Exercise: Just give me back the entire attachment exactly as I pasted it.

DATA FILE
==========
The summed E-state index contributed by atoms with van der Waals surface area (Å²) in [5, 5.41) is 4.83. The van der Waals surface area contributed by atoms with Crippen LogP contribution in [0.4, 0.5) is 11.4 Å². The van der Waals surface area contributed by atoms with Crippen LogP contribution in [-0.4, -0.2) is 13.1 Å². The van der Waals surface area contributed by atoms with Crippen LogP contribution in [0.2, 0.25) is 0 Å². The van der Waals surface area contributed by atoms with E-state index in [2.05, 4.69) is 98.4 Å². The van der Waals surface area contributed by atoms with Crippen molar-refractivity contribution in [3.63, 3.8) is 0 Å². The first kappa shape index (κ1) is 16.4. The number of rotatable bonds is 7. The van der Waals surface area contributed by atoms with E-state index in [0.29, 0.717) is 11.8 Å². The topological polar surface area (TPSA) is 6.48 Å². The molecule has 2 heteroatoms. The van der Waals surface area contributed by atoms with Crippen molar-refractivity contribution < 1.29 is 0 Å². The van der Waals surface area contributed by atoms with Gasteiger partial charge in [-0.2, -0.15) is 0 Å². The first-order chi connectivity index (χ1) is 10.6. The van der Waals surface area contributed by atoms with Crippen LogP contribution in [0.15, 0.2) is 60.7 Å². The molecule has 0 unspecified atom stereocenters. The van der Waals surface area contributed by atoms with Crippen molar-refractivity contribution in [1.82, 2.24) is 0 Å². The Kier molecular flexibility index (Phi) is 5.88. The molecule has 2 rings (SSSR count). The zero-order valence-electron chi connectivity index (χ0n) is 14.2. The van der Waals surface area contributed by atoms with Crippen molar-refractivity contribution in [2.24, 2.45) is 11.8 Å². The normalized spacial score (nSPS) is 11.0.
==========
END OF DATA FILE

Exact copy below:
The summed E-state index contributed by atoms with van der Waals surface area (Å²) in [5, 5.41) is 4.83. The van der Waals surface area contributed by atoms with Crippen LogP contribution in [0.4, 0.5) is 11.4 Å². The van der Waals surface area contributed by atoms with Crippen LogP contribution in [-0.4, -0.2) is 13.1 Å². The van der Waals surface area contributed by atoms with Crippen LogP contribution in [0.2, 0.25) is 0 Å². The van der Waals surface area contributed by atoms with E-state index in [2.05, 4.69) is 98.4 Å². The van der Waals surface area contributed by atoms with Crippen molar-refractivity contribution in [3.63, 3.8) is 0 Å². The first kappa shape index (κ1) is 16.4. The number of rotatable bonds is 7. The van der Waals surface area contributed by atoms with E-state index in [0.29, 0.717) is 11.8 Å². The topological polar surface area (TPSA) is 6.48 Å². The molecule has 2 heteroatoms. The van der Waals surface area contributed by atoms with Crippen molar-refractivity contribution < 1.29 is 0 Å². The van der Waals surface area contributed by atoms with Gasteiger partial charge in [-0.2, -0.15) is 0 Å². The first-order chi connectivity index (χ1) is 10.6. The van der Waals surface area contributed by atoms with Crippen LogP contribution in [0.15, 0.2) is 60.7 Å². The molecule has 0 unspecified atom stereocenters. The van der Waals surface area contributed by atoms with Crippen molar-refractivity contribution in [1.82, 2.24) is 0 Å². The Kier molecular flexibility index (Phi) is 5.88. The molecule has 2 rings (SSSR count). The zero-order valence-electron chi connectivity index (χ0n) is 14.2. The van der Waals surface area contributed by atoms with Crippen molar-refractivity contribution in [2.24, 2.45) is 11.8 Å². The normalized spacial score (nSPS) is 11.0.